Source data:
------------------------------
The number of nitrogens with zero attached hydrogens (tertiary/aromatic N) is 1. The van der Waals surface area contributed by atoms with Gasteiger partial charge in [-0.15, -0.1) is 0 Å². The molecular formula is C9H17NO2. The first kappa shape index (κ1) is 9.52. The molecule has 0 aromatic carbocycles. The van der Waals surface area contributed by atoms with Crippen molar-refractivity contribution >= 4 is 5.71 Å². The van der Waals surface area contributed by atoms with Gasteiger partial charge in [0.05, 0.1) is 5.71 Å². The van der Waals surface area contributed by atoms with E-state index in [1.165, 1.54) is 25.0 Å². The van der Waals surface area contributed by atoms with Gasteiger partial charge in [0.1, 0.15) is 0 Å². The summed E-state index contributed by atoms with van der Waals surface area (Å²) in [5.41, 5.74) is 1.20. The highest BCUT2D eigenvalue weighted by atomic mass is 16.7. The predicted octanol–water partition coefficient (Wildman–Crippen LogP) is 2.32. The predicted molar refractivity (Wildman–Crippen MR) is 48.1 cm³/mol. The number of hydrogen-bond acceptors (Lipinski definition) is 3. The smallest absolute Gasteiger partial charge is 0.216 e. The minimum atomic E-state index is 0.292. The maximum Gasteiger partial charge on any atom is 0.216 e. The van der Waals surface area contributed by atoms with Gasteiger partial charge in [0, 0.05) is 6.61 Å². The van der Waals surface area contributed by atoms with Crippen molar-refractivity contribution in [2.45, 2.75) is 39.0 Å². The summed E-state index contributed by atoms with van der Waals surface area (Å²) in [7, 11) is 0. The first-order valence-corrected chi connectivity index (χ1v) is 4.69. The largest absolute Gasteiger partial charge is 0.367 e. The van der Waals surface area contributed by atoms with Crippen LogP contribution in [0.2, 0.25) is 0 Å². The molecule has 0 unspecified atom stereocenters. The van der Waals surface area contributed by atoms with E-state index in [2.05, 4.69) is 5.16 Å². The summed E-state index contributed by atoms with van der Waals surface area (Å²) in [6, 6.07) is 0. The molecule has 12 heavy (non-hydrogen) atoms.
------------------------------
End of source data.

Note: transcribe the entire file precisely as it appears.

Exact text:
The number of nitrogens with zero attached hydrogens (tertiary/aromatic N) is 1. The van der Waals surface area contributed by atoms with Gasteiger partial charge in [-0.15, -0.1) is 0 Å². The molecular formula is C9H17NO2. The first kappa shape index (κ1) is 9.52. The molecule has 0 aromatic carbocycles. The van der Waals surface area contributed by atoms with Crippen molar-refractivity contribution >= 4 is 5.71 Å². The van der Waals surface area contributed by atoms with Gasteiger partial charge in [0.05, 0.1) is 5.71 Å². The van der Waals surface area contributed by atoms with E-state index in [1.165, 1.54) is 25.0 Å². The van der Waals surface area contributed by atoms with Gasteiger partial charge in [0.1, 0.15) is 0 Å². The summed E-state index contributed by atoms with van der Waals surface area (Å²) in [5.41, 5.74) is 1.20. The highest BCUT2D eigenvalue weighted by atomic mass is 16.7. The predicted octanol–water partition coefficient (Wildman–Crippen LogP) is 2.32. The predicted molar refractivity (Wildman–Crippen MR) is 48.1 cm³/mol. The number of hydrogen-bond acceptors (Lipinski definition) is 3. The smallest absolute Gasteiger partial charge is 0.216 e. The minimum atomic E-state index is 0.292. The maximum Gasteiger partial charge on any atom is 0.216 e. The van der Waals surface area contributed by atoms with Gasteiger partial charge in [0, 0.05) is 6.61 Å². The van der Waals surface area contributed by atoms with Crippen molar-refractivity contribution in [2.45, 2.75) is 39.0 Å². The summed E-state index contributed by atoms with van der Waals surface area (Å²) in [7, 11) is 0. The first-order valence-corrected chi connectivity index (χ1v) is 4.69. The largest absolute Gasteiger partial charge is 0.367 e. The van der Waals surface area contributed by atoms with Crippen LogP contribution in [0.2, 0.25) is 0 Å². The molecule has 0 unspecified atom stereocenters. The van der Waals surface area contributed by atoms with E-state index in [2.05, 4.69) is 5.16 Å². The summed E-state index contributed by atoms with van der Waals surface area (Å²) in [6, 6.07) is 0. The molecule has 12 heavy (non-hydrogen) atoms.